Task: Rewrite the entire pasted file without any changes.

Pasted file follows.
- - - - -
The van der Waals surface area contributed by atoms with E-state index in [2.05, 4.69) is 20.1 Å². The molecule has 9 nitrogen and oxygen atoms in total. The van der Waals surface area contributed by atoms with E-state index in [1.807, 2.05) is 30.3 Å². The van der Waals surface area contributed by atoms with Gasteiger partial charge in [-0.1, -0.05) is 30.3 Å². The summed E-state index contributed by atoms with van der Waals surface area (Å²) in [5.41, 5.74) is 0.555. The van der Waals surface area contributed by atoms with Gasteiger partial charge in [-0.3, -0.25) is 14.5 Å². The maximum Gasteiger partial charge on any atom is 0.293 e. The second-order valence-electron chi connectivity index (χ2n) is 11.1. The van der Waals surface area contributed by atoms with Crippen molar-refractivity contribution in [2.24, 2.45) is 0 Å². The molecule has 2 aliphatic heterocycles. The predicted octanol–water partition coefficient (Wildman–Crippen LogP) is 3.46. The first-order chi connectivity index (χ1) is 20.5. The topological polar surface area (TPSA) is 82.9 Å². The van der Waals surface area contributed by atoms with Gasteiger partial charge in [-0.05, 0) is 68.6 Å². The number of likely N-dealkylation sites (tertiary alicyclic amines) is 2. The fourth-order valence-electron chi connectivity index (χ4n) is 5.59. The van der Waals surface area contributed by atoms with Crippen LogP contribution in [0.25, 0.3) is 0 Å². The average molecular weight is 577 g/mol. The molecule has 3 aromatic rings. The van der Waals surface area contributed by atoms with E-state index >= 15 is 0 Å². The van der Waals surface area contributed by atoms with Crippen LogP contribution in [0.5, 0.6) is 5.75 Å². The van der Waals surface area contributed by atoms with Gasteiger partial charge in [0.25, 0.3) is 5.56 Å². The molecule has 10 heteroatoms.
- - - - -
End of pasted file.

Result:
The van der Waals surface area contributed by atoms with E-state index in [2.05, 4.69) is 20.1 Å². The molecule has 9 nitrogen and oxygen atoms in total. The van der Waals surface area contributed by atoms with E-state index in [1.807, 2.05) is 30.3 Å². The van der Waals surface area contributed by atoms with Gasteiger partial charge in [-0.1, -0.05) is 30.3 Å². The summed E-state index contributed by atoms with van der Waals surface area (Å²) in [5.41, 5.74) is 0.555. The van der Waals surface area contributed by atoms with Gasteiger partial charge in [-0.3, -0.25) is 14.5 Å². The maximum Gasteiger partial charge on any atom is 0.293 e. The second-order valence-electron chi connectivity index (χ2n) is 11.1. The van der Waals surface area contributed by atoms with Crippen molar-refractivity contribution in [2.24, 2.45) is 0 Å². The molecule has 2 aliphatic heterocycles. The predicted octanol–water partition coefficient (Wildman–Crippen LogP) is 3.46. The first-order chi connectivity index (χ1) is 20.5. The topological polar surface area (TPSA) is 82.9 Å². The van der Waals surface area contributed by atoms with Gasteiger partial charge in [-0.05, 0) is 68.6 Å². The number of likely N-dealkylation sites (tertiary alicyclic amines) is 2. The fourth-order valence-electron chi connectivity index (χ4n) is 5.59. The van der Waals surface area contributed by atoms with Crippen LogP contribution in [0.25, 0.3) is 0 Å². The average molecular weight is 577 g/mol. The molecule has 3 aromatic rings. The van der Waals surface area contributed by atoms with E-state index >= 15 is 0 Å². The van der Waals surface area contributed by atoms with Crippen LogP contribution in [0.5, 0.6) is 5.75 Å². The van der Waals surface area contributed by atoms with Gasteiger partial charge in [0.25, 0.3) is 5.56 Å². The molecule has 10 heteroatoms.